How to Sue in Florida

By Jessica McElrath

When a dispute arises between you and another person, you can sue the other party in a Florida court. You file the lawsuit in Florida's civil court, which is a court that handles private conflicts between people or entities. If you sue another person, you are called the plaintiff and the other party is referred to as the defendant.

Construct your complaint. A complaint is the document that initiates a lawsuit. In the complaint, you will include information about the facts, the legal basis for the claim and the relief you are requesting.

File the complaint with the clerk of the court. The Florida court system is comprised of a variety of courts, including county courts, circuit courts, district court of appeals and the state supreme court. In most circumstances, you will file you complaint in a county court, which hears civil cases involving claims for $15,000 or less, or in a circuit court, which hears cases involving civil claims for more than $15,000. The applicable filing fee must accompany the complaint.

Serve the other party with the compliant and the summons. You must notify the defendant that you have filed a case against him. You must do so via service of process by having someone not involved in the case delivery the documents to the defendant in person or by mail. The summons is the document that officially notifies the defendant of the lawsuit and informs him that he must answer the complaint within 20 days. In an answer, the defendant will state whether he admits or denies the allegations and he will state his defense. The failure of the defendant to answer within the specified time will result in a default judgment in your favor.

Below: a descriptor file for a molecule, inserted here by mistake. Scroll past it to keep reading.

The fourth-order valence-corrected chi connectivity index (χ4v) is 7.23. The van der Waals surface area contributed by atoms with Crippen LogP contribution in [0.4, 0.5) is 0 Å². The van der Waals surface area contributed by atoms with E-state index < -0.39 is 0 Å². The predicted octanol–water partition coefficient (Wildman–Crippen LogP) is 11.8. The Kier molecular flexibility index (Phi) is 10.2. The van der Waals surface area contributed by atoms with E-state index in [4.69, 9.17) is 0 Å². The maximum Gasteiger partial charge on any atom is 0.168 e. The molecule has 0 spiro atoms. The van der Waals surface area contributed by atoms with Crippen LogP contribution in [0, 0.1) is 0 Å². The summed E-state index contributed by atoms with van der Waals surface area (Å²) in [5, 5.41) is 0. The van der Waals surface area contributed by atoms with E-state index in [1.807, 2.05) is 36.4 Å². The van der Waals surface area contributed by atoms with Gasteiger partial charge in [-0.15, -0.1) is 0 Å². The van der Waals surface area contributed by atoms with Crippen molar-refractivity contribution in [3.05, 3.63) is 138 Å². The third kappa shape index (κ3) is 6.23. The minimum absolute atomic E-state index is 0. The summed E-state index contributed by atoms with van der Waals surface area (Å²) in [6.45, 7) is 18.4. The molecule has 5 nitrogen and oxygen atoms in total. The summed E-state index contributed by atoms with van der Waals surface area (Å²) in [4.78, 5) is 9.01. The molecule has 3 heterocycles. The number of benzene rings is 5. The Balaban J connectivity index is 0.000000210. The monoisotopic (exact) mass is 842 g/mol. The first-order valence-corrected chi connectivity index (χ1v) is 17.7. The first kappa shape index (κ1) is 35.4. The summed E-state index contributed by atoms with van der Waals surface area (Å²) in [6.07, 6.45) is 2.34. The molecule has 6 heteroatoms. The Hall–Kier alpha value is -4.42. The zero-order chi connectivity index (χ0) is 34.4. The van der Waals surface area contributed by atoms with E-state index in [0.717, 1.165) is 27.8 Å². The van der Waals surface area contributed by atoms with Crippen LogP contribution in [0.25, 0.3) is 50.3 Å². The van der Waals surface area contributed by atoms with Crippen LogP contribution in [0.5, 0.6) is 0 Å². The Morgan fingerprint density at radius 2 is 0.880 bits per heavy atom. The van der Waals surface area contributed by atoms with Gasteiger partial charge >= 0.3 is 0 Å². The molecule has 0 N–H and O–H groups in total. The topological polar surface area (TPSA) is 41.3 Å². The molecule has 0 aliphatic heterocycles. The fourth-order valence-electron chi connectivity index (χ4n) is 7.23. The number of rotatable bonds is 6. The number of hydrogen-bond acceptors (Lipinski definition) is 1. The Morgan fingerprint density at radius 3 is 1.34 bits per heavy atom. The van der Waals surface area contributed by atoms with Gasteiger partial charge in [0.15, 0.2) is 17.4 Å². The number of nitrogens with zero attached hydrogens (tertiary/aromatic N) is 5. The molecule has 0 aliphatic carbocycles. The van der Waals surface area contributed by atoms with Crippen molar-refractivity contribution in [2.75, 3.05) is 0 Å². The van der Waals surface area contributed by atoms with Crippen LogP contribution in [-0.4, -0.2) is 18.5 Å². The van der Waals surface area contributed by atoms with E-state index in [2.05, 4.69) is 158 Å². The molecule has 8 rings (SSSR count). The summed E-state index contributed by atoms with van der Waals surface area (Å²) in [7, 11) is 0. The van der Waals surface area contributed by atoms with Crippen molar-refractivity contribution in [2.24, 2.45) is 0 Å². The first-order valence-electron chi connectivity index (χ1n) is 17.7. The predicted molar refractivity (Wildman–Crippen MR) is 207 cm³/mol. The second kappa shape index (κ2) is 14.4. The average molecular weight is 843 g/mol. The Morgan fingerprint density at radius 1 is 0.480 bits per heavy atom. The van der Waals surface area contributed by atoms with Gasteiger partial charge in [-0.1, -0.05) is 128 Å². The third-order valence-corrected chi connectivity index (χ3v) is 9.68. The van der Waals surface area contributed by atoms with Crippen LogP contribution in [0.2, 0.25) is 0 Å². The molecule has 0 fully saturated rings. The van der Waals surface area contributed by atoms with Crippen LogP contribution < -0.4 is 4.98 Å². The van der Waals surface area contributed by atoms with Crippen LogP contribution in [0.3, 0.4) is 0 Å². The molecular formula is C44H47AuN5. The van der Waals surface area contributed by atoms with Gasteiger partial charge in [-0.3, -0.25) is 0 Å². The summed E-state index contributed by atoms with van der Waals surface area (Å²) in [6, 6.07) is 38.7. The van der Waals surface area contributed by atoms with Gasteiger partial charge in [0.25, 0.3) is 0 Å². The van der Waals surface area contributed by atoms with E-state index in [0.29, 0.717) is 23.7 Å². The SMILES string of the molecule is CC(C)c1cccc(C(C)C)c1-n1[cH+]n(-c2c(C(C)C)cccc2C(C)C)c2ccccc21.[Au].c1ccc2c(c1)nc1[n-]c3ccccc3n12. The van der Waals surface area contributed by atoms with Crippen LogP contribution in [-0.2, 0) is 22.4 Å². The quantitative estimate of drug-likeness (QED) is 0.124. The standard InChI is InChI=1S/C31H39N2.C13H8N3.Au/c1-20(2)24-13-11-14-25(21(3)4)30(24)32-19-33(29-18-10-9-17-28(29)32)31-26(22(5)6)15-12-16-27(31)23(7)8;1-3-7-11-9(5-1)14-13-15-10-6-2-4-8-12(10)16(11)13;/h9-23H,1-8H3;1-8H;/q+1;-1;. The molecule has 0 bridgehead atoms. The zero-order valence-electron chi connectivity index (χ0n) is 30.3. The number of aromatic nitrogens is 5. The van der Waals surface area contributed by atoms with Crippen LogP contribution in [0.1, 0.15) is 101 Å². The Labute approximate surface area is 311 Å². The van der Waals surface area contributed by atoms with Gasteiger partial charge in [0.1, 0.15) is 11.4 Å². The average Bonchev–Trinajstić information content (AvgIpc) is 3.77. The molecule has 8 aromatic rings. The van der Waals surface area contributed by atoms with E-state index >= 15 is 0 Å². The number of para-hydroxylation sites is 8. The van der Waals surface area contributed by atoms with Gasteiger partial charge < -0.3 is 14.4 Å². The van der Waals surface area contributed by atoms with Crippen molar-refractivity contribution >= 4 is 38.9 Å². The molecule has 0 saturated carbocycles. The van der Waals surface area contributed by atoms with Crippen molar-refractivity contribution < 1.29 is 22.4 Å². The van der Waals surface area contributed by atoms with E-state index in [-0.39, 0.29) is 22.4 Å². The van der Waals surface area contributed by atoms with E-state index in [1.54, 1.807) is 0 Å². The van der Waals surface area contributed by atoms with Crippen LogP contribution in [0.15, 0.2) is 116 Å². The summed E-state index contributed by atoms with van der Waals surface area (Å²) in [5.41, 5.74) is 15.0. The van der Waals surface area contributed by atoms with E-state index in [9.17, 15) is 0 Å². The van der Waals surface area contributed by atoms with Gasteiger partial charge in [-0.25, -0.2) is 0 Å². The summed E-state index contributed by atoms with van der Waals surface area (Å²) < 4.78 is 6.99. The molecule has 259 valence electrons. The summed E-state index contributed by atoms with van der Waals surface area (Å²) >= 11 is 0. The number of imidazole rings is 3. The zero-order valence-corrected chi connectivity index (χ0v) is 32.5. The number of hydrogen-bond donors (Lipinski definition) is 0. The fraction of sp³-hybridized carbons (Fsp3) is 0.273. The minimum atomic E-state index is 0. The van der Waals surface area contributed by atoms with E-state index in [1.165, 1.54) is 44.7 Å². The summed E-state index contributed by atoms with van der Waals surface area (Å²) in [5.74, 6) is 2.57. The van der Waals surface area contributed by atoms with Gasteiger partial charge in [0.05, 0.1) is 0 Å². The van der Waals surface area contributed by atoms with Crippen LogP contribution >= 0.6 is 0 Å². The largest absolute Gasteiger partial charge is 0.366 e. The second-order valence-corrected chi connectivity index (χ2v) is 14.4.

Attend the trial. If the defendant answers the complaint or the parties are unable to reach a resolution, the case will proceed to trial. The decision-maker at trial can be either a judge or jury. If a jury will decide the outcome, a jury comprised of six people, plus alternates, must be chosen by both parties. During the trial, you and the defendant will have the opportunity to present your side of the case. At the conclusion of the trial, the jury or the judge will decide which party will prevail. To win, you only need to establish that it is more likely than not that your version of the story is true.

About the Author

Jessica McElrath has been a freelance writer since 2000. McElrath is the author of "The Everything John F. Kennedy Book" and "The Everything Martin Luther King Jr. Book." McElrath has a Bachelor of Arts in history from the University of California at Berkeley and a Juris Doctor from Santa Clara University School of Law.

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